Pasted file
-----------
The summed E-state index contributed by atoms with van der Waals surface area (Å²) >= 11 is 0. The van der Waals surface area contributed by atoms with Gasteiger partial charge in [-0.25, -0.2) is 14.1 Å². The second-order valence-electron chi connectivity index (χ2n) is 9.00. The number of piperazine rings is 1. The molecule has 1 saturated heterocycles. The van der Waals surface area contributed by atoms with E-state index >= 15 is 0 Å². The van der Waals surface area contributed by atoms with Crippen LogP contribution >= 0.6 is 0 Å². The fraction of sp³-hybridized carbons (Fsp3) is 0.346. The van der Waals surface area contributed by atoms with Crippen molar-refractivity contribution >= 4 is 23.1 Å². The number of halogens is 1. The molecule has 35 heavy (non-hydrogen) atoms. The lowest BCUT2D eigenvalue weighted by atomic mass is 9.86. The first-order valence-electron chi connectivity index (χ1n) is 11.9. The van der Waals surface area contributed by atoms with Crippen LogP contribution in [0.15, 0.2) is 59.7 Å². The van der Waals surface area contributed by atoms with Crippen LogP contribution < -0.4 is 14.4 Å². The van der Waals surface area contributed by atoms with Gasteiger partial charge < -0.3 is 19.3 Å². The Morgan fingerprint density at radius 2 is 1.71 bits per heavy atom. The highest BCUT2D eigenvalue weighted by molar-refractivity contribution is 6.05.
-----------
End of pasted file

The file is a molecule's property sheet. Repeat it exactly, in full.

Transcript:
The summed E-state index contributed by atoms with van der Waals surface area (Å²) >= 11 is 0. The van der Waals surface area contributed by atoms with Gasteiger partial charge in [-0.25, -0.2) is 14.1 Å². The second-order valence-electron chi connectivity index (χ2n) is 9.00. The number of piperazine rings is 1. The molecule has 1 saturated heterocycles. The van der Waals surface area contributed by atoms with E-state index >= 15 is 0 Å². The van der Waals surface area contributed by atoms with Crippen LogP contribution >= 0.6 is 0 Å². The fraction of sp³-hybridized carbons (Fsp3) is 0.346. The van der Waals surface area contributed by atoms with Crippen molar-refractivity contribution >= 4 is 23.1 Å². The number of halogens is 1. The molecule has 35 heavy (non-hydrogen) atoms. The lowest BCUT2D eigenvalue weighted by atomic mass is 9.86. The first-order valence-electron chi connectivity index (χ1n) is 11.9. The van der Waals surface area contributed by atoms with Crippen LogP contribution in [0.15, 0.2) is 59.7 Å². The van der Waals surface area contributed by atoms with Crippen LogP contribution < -0.4 is 14.4 Å². The van der Waals surface area contributed by atoms with Gasteiger partial charge < -0.3 is 19.3 Å². The Morgan fingerprint density at radius 2 is 1.71 bits per heavy atom. The highest BCUT2D eigenvalue weighted by molar-refractivity contribution is 6.05.